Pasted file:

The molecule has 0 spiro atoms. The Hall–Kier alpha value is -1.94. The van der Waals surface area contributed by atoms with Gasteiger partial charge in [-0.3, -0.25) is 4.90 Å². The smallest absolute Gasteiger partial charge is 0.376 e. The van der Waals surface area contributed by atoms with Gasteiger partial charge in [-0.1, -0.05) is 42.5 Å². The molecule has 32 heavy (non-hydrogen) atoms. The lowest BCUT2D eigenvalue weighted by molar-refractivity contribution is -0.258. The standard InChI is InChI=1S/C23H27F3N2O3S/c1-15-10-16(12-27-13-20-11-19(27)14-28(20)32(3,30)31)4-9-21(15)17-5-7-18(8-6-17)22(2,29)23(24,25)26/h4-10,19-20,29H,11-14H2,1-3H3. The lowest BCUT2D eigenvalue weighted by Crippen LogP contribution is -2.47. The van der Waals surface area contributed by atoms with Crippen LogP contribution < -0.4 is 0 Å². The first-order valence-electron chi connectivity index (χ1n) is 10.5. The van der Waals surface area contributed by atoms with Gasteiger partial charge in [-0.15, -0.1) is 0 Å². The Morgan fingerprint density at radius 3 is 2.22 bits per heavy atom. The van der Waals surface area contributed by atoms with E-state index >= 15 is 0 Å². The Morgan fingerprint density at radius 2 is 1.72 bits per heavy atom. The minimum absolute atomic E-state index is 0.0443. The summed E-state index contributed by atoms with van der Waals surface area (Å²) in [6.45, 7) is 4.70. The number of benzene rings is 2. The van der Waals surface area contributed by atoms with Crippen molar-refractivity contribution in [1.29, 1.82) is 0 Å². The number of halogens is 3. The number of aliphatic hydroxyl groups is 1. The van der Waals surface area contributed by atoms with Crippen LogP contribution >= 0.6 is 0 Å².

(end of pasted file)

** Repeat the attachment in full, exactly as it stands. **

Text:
The molecule has 0 spiro atoms. The Hall–Kier alpha value is -1.94. The van der Waals surface area contributed by atoms with Gasteiger partial charge in [-0.3, -0.25) is 4.90 Å². The smallest absolute Gasteiger partial charge is 0.376 e. The van der Waals surface area contributed by atoms with Gasteiger partial charge in [-0.1, -0.05) is 42.5 Å². The molecule has 32 heavy (non-hydrogen) atoms. The lowest BCUT2D eigenvalue weighted by molar-refractivity contribution is -0.258. The standard InChI is InChI=1S/C23H27F3N2O3S/c1-15-10-16(12-27-13-20-11-19(27)14-28(20)32(3,30)31)4-9-21(15)17-5-7-18(8-6-17)22(2,29)23(24,25)26/h4-10,19-20,29H,11-14H2,1-3H3. The lowest BCUT2D eigenvalue weighted by Crippen LogP contribution is -2.47. The van der Waals surface area contributed by atoms with Crippen LogP contribution < -0.4 is 0 Å². The first-order valence-electron chi connectivity index (χ1n) is 10.5. The van der Waals surface area contributed by atoms with Gasteiger partial charge in [-0.15, -0.1) is 0 Å². The Morgan fingerprint density at radius 3 is 2.22 bits per heavy atom. The van der Waals surface area contributed by atoms with E-state index >= 15 is 0 Å². The Morgan fingerprint density at radius 2 is 1.72 bits per heavy atom. The minimum absolute atomic E-state index is 0.0443. The summed E-state index contributed by atoms with van der Waals surface area (Å²) in [6.45, 7) is 4.70. The number of benzene rings is 2. The van der Waals surface area contributed by atoms with Crippen molar-refractivity contribution in [1.29, 1.82) is 0 Å². The number of halogens is 3. The number of aliphatic hydroxyl groups is 1. The van der Waals surface area contributed by atoms with Crippen LogP contribution >= 0.6 is 0 Å².